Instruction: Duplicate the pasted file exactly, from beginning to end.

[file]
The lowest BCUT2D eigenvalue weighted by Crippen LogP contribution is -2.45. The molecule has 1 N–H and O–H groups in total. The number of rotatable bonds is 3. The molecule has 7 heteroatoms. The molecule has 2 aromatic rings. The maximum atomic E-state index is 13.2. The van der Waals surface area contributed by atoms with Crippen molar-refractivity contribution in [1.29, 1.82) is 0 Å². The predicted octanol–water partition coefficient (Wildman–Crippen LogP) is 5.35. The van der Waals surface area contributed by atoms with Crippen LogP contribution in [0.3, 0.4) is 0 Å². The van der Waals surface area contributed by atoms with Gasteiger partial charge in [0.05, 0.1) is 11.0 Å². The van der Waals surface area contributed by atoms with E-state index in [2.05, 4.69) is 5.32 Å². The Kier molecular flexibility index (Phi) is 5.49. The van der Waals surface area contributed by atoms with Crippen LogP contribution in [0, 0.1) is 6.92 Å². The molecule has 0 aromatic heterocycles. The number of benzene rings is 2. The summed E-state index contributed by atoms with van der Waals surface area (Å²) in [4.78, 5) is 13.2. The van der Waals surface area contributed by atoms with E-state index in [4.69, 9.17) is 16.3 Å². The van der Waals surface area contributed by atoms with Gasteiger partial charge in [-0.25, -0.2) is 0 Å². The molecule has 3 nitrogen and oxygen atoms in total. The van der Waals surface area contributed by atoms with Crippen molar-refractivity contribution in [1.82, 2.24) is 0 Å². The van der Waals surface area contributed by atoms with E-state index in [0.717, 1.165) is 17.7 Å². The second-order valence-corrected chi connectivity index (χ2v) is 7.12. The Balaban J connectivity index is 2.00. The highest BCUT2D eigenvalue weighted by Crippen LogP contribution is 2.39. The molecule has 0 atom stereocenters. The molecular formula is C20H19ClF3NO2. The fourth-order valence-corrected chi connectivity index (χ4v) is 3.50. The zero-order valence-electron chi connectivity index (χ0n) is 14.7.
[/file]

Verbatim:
The lowest BCUT2D eigenvalue weighted by Crippen LogP contribution is -2.45. The molecule has 1 N–H and O–H groups in total. The number of rotatable bonds is 3. The molecule has 7 heteroatoms. The molecule has 2 aromatic rings. The maximum atomic E-state index is 13.2. The van der Waals surface area contributed by atoms with Crippen molar-refractivity contribution in [1.29, 1.82) is 0 Å². The predicted octanol–water partition coefficient (Wildman–Crippen LogP) is 5.35. The van der Waals surface area contributed by atoms with Crippen LogP contribution in [0.3, 0.4) is 0 Å². The van der Waals surface area contributed by atoms with Gasteiger partial charge in [0.05, 0.1) is 11.0 Å². The van der Waals surface area contributed by atoms with E-state index in [2.05, 4.69) is 5.32 Å². The Kier molecular flexibility index (Phi) is 5.49. The van der Waals surface area contributed by atoms with Crippen LogP contribution in [0, 0.1) is 6.92 Å². The molecule has 0 aromatic heterocycles. The number of benzene rings is 2. The summed E-state index contributed by atoms with van der Waals surface area (Å²) in [4.78, 5) is 13.2. The van der Waals surface area contributed by atoms with E-state index in [4.69, 9.17) is 16.3 Å². The van der Waals surface area contributed by atoms with Gasteiger partial charge in [-0.25, -0.2) is 0 Å². The molecule has 3 nitrogen and oxygen atoms in total. The van der Waals surface area contributed by atoms with Crippen molar-refractivity contribution in [1.82, 2.24) is 0 Å². The van der Waals surface area contributed by atoms with E-state index in [0.717, 1.165) is 17.7 Å². The second-order valence-corrected chi connectivity index (χ2v) is 7.12. The Balaban J connectivity index is 2.00. The highest BCUT2D eigenvalue weighted by Crippen LogP contribution is 2.39. The molecule has 0 atom stereocenters. The molecular formula is C20H19ClF3NO2. The fourth-order valence-corrected chi connectivity index (χ4v) is 3.50. The zero-order valence-electron chi connectivity index (χ0n) is 14.7.